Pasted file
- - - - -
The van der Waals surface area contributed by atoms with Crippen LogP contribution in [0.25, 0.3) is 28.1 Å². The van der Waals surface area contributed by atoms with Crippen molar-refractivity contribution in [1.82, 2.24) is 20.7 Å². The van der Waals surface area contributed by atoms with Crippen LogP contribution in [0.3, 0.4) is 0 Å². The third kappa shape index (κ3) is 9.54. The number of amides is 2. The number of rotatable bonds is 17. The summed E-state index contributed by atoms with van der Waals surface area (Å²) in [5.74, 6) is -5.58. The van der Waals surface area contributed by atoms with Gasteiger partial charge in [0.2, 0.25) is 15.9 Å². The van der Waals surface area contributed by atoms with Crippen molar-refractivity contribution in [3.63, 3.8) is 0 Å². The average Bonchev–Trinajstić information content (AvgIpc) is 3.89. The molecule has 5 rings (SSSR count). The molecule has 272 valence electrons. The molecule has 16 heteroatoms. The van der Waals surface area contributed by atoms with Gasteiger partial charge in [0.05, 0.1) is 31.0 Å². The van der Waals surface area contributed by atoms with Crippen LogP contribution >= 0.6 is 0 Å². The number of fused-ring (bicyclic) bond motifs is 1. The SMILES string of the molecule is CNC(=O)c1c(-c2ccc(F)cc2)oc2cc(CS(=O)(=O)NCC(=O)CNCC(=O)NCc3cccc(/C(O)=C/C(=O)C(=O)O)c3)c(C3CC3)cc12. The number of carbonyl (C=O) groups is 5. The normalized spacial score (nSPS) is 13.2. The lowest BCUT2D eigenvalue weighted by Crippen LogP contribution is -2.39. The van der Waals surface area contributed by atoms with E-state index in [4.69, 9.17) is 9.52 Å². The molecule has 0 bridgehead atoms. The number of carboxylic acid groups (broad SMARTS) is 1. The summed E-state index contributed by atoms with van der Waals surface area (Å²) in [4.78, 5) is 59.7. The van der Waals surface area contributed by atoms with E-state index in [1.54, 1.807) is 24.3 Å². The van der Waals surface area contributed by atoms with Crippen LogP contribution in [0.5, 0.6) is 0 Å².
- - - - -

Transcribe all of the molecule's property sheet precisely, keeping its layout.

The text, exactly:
The van der Waals surface area contributed by atoms with Crippen LogP contribution in [0.25, 0.3) is 28.1 Å². The van der Waals surface area contributed by atoms with Crippen molar-refractivity contribution in [1.82, 2.24) is 20.7 Å². The van der Waals surface area contributed by atoms with Crippen LogP contribution in [0.3, 0.4) is 0 Å². The third kappa shape index (κ3) is 9.54. The number of amides is 2. The number of rotatable bonds is 17. The summed E-state index contributed by atoms with van der Waals surface area (Å²) in [5.74, 6) is -5.58. The van der Waals surface area contributed by atoms with Gasteiger partial charge in [0.2, 0.25) is 15.9 Å². The van der Waals surface area contributed by atoms with Crippen molar-refractivity contribution in [3.63, 3.8) is 0 Å². The average Bonchev–Trinajstić information content (AvgIpc) is 3.89. The molecule has 5 rings (SSSR count). The molecule has 272 valence electrons. The molecule has 16 heteroatoms. The van der Waals surface area contributed by atoms with Gasteiger partial charge in [0.05, 0.1) is 31.0 Å². The van der Waals surface area contributed by atoms with Crippen LogP contribution >= 0.6 is 0 Å². The number of fused-ring (bicyclic) bond motifs is 1. The SMILES string of the molecule is CNC(=O)c1c(-c2ccc(F)cc2)oc2cc(CS(=O)(=O)NCC(=O)CNCC(=O)NCc3cccc(/C(O)=C/C(=O)C(=O)O)c3)c(C3CC3)cc12. The number of carbonyl (C=O) groups is 5. The normalized spacial score (nSPS) is 13.2. The lowest BCUT2D eigenvalue weighted by Crippen LogP contribution is -2.39. The van der Waals surface area contributed by atoms with E-state index in [4.69, 9.17) is 9.52 Å². The molecule has 0 bridgehead atoms. The number of carboxylic acid groups (broad SMARTS) is 1. The summed E-state index contributed by atoms with van der Waals surface area (Å²) in [4.78, 5) is 59.7. The van der Waals surface area contributed by atoms with E-state index in [1.54, 1.807) is 24.3 Å². The van der Waals surface area contributed by atoms with Crippen LogP contribution in [0.5, 0.6) is 0 Å².